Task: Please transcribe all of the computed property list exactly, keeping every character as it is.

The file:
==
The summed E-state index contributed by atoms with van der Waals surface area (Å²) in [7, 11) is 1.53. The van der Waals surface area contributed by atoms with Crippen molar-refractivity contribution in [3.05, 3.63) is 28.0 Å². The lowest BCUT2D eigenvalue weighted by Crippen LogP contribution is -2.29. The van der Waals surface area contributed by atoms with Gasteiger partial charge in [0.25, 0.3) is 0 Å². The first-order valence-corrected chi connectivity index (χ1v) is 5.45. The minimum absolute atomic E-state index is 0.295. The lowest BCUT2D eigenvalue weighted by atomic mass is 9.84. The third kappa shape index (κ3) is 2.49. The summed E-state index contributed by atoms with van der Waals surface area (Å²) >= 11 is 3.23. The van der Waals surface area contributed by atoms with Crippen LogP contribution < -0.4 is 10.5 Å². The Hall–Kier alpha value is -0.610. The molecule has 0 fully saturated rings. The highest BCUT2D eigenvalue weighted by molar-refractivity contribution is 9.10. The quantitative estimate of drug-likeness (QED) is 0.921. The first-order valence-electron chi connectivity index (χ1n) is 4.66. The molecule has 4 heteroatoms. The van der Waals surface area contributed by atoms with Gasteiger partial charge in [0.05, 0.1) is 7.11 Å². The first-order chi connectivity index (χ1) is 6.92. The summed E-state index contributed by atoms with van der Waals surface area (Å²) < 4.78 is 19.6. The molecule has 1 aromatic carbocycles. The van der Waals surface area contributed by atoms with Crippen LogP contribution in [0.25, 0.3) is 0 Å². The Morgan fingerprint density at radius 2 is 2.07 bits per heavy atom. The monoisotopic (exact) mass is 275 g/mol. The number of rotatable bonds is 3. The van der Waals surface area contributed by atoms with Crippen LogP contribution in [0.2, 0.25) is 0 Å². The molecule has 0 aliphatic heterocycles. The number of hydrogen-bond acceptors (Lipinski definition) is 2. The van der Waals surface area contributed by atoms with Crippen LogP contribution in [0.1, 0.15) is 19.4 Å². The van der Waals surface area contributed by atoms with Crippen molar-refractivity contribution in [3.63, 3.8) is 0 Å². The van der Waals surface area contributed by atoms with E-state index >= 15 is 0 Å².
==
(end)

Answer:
The summed E-state index contributed by atoms with van der Waals surface area (Å²) in [7, 11) is 1.53. The van der Waals surface area contributed by atoms with Crippen molar-refractivity contribution in [3.05, 3.63) is 28.0 Å². The lowest BCUT2D eigenvalue weighted by Crippen LogP contribution is -2.29. The van der Waals surface area contributed by atoms with Gasteiger partial charge in [0.25, 0.3) is 0 Å². The first-order valence-corrected chi connectivity index (χ1v) is 5.45. The minimum absolute atomic E-state index is 0.295. The lowest BCUT2D eigenvalue weighted by atomic mass is 9.84. The third kappa shape index (κ3) is 2.49. The summed E-state index contributed by atoms with van der Waals surface area (Å²) >= 11 is 3.23. The van der Waals surface area contributed by atoms with Crippen LogP contribution < -0.4 is 10.5 Å². The Hall–Kier alpha value is -0.610. The molecule has 0 fully saturated rings. The highest BCUT2D eigenvalue weighted by molar-refractivity contribution is 9.10. The quantitative estimate of drug-likeness (QED) is 0.921. The first-order valence-electron chi connectivity index (χ1n) is 4.66. The molecule has 4 heteroatoms. The van der Waals surface area contributed by atoms with Gasteiger partial charge in [0.05, 0.1) is 7.11 Å². The first-order chi connectivity index (χ1) is 6.92. The summed E-state index contributed by atoms with van der Waals surface area (Å²) < 4.78 is 19.6. The molecule has 1 aromatic carbocycles. The van der Waals surface area contributed by atoms with Crippen LogP contribution in [0.25, 0.3) is 0 Å². The Morgan fingerprint density at radius 2 is 2.07 bits per heavy atom. The monoisotopic (exact) mass is 275 g/mol. The number of rotatable bonds is 3. The van der Waals surface area contributed by atoms with Crippen LogP contribution in [0.2, 0.25) is 0 Å². The molecule has 0 aliphatic heterocycles. The number of hydrogen-bond acceptors (Lipinski definition) is 2. The van der Waals surface area contributed by atoms with Crippen LogP contribution in [0.1, 0.15) is 19.4 Å². The van der Waals surface area contributed by atoms with Crippen molar-refractivity contribution in [3.63, 3.8) is 0 Å². The van der Waals surface area contributed by atoms with E-state index >= 15 is 0 Å².